Thursday, June 16, 2011

The Music of Mojo Queen guest post and giveaway

I've got a new guest post up at Bookin' It Reviews about the music that helped me write Mojo Queen. And there's a giveaway too, with a chance for a commenter to win a copy of the book. Here's the link: The Music of Mojo Queen.

And here's links to the songs I mention in the post, if you're unfamiliar with them and are curious.

Mojo Queen by Ike and Tina Turner
Bad Moon Rising by Rasputina
Night Life by Willie Nelson
Strong as Death, Sweet as Love by Al Green

I enjoyed writing this post, what with music being one of my favorite things to blather on about. Much thanks to blogger Talina Perkins for hosting it!

Monday, June 6, 2011

Bullet the Blue Sky

A boy in science class, wearing a t-shirt that said "I can see those fighter planes" - that was my introduction to U2. It took another year for me to really fall in love with the band. The first U2 album I owned was Rattle and Hum, their 1988 concert album. I've always loved live albums and I think it's because I've been to so few concerts, due to either living too far away from venues or not having the money or time to travel or it just not working out. I certainly wasn't going to any great concerts as a kid, so Rattle and Hum was one of two epic live albums I owned that I just about wore out (I guess I should say cassettes.) At that time U2 was still an education for me, serious meaningful stuff that demanded thoughtfulness and careful attention*. This was adult music, in a much different fashion than anything from Prince or Madonna. Unlike Purple Rain, nobody was advising my mom to take Rattle and Hum away from me. To their everlasting credit, my parents never took an album or a book away from me no matter how silly someone got about what I was being exposed to. Looking back on some of the sensibilities I was beginning to soak up from what I considered truly adult music, I wonder if they grew to regret that decision.

My take-away from a song like Bullet the Blue Sky was the very simple yet somehow radical notion that we Americans are in fact not the center of the universe. Wacky thought, I know, but it was at odds with the environment in which I was raised. Well, part of the environment. I had one foot in that insular conservative military world, and one foot out in the rest of the world. Music was one of the things that helped me cross the bridge. The other was going to school with civilian kids, like the boy who wore that tee-shirt, and then moving to Germany. The idea of American exceptionalism is a strange one to me in large part because of the two and a half years we lived in Frankfurt. Okay, they did things a little different over there - so what? They seemed to be doing just fine, and still are (that whole mayonnaise on french fries thing notwithstanding). I'm trying to be light-hearted here because I feel like I accidentally stepped in a mine field, but I'm not going to delete anything.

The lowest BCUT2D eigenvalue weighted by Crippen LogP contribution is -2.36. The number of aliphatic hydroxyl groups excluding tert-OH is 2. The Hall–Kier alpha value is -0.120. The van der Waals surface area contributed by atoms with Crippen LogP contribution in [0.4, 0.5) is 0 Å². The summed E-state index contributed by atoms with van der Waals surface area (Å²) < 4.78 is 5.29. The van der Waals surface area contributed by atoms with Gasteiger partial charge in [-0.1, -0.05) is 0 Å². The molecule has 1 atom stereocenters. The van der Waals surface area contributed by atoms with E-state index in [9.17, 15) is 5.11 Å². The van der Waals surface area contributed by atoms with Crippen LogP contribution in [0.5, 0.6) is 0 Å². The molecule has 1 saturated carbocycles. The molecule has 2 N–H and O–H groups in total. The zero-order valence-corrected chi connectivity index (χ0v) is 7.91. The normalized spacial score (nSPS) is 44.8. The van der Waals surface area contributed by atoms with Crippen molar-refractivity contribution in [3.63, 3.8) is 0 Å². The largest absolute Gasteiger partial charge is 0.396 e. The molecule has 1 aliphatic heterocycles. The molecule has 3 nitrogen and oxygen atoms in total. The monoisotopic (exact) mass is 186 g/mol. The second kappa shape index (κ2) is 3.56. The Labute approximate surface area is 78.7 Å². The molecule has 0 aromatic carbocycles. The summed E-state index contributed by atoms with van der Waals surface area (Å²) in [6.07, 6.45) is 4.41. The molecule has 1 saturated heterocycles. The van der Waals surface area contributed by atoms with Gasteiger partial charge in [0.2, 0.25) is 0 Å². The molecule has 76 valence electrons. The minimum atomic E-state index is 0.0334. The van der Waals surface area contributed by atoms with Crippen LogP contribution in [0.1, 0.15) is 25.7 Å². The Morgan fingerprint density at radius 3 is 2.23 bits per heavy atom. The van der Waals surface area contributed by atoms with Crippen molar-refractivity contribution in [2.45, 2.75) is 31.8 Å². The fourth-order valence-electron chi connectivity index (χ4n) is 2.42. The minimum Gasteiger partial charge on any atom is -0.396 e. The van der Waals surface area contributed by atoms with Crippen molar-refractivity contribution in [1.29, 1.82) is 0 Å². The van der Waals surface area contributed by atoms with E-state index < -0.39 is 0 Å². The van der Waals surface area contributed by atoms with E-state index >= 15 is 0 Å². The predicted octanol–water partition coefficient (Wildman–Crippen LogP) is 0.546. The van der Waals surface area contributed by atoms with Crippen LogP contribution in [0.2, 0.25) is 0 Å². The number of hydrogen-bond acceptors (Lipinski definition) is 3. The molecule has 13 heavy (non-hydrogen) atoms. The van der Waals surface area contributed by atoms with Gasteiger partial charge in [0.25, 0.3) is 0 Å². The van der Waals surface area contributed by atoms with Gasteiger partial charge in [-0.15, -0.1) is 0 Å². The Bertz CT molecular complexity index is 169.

Let my try putting it this way: you will not find any non-citizen of the United States who loves America more than Bono. Seriously. U2 have always loved America, loved the idea of America. Loved it so much that when they saw things that flew in the face of what they believed to be truly great and worthy ideals, they did not shy away from saying "Hey America, what the hell are you doing?!" That is basically what Bullet the Blue Sky is - you can see it in the lyrics. Written about American foreign policy in the 1980s toward Central America, sadly the song is still relevant today, just about a different part of the world. It is no small thing to speak up to a person or institution or in this case an entire country and say: "You are better than this, so please act like it." And it is a very large thing to look such flaws in the face and still feel love. Blind devotion is easy and costs nothing, except for maybe integrity. Dissent - now, that is expensive, as high-priced as honesty. Admitting there is bad as well as good to this country, and acknowledging that the bad needs to be set right, should not be a hard thing, but it is for a lot of people. It was a strange lesson for someone raised in a very patriotic home to take in and it took four Irishmen and a guy from New Jersey** to teach me.